After all you’ve done to raise awareness within your community and advocate for your policy with decision-makers, presenting your policy is the climactic moment. Your policy may or may not pass, but regardless of the outcome your community needs you to remain steadfast and keep moving forward.
- Send out a reminder to your volunteers coming to show support the morning of the meeting.
- Plan to arrive early so you can get comfortable with the setting, set up any equipment you need, and try to have a brief visit with decision-makers as they arrive.
- When you are called on to present…
- Express your gratitude for the opportunity to present.
- Take time to briefly acknowledge your supporters in the room.
- Be respectful and be calm.
- Answer questions openly and don’t be afraid to say, “let me get back to you on that” if you don’t know the answer.
- If your policy passes…
- CELEBRATE! Take time to relish in the joy of all your hard work paying off.
- Get a copy of the signed policy. Sometimes this takes persistence.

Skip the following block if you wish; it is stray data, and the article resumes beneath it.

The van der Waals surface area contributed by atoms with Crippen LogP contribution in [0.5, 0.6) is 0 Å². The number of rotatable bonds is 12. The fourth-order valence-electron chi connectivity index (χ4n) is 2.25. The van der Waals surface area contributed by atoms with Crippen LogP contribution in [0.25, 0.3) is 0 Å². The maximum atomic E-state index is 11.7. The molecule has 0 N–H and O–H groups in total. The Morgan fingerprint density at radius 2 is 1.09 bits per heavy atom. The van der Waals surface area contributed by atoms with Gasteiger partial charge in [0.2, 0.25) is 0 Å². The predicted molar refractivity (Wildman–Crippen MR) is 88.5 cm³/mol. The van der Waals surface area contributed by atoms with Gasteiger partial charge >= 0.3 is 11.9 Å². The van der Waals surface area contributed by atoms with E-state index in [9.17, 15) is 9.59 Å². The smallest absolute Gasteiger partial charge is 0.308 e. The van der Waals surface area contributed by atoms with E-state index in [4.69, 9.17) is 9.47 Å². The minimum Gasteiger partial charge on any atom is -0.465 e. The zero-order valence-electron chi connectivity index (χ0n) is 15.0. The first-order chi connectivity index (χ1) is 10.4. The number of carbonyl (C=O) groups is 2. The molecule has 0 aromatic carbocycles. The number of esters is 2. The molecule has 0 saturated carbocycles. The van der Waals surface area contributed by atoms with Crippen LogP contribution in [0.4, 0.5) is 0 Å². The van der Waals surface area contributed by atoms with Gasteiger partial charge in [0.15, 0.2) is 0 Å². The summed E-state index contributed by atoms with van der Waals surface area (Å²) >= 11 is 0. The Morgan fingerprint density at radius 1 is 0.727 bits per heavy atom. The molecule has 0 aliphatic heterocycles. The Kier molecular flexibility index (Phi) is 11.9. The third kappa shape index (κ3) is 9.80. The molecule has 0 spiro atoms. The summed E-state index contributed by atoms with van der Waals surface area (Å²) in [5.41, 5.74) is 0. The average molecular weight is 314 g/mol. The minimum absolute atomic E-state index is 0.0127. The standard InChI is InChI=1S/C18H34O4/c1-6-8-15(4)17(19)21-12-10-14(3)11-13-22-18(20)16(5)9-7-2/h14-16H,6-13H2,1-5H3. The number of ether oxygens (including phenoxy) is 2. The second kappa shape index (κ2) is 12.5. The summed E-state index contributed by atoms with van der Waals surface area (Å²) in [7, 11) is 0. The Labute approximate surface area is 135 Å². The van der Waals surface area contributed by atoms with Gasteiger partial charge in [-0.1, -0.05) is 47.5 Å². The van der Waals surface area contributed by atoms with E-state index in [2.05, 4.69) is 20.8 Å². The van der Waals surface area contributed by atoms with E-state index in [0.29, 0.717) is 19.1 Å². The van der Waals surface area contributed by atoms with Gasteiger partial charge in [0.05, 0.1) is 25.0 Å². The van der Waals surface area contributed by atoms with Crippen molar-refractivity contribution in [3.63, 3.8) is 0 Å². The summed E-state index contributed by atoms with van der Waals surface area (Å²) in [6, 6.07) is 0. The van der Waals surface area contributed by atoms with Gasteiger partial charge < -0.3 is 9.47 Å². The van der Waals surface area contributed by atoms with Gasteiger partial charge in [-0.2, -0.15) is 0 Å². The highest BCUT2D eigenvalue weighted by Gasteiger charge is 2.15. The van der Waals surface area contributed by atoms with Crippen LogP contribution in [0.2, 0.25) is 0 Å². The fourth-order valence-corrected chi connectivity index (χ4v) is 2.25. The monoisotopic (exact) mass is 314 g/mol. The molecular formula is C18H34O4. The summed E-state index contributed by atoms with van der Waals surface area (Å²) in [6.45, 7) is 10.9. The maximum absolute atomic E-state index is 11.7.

- Move on the next step of implementing your policy (link to implement and defend section).
- Discuss with your volunteers what went well and what didn’t go well. Then plan how you will revise your approach next time you present your policy.
The policy doesn’t pass…
- Be respectful of their decision, but let decision-makers know you’ll be back and ask for actionable things you can do to improve the chances of earning their vote next time.
- Meet with your volunteers and do what you can to boost morale.
- Take photos to document the process.
- Give items to decision makers to showcase your work and commitment to the policy (ex. signs, newspaper clippings, or youth artwork).
- Follow up with decision makers who commented or gave you a vote. If you need to clarify misinformation try to speak with them one-on-one. If you just want to say thank you, have your volunteers sign a card to mail.
Čaŋlí Coalition Example
Listen to a recap of the meeting when the Canli Coalition convinced the Cheyenne River Sioux Tribal Council to pass their Smoke-Free Air Ordinance 77.
The Canli Coalition youth volunteers handed out memorial candles to decision makers “in memory of their loved one who died or suffer from tobacco-related illnesses.”
To include cultural lifeways, we… followed local protocols at tribal council meetings by standing during the morning prayer and shaking hands with tribal council members after presenting.
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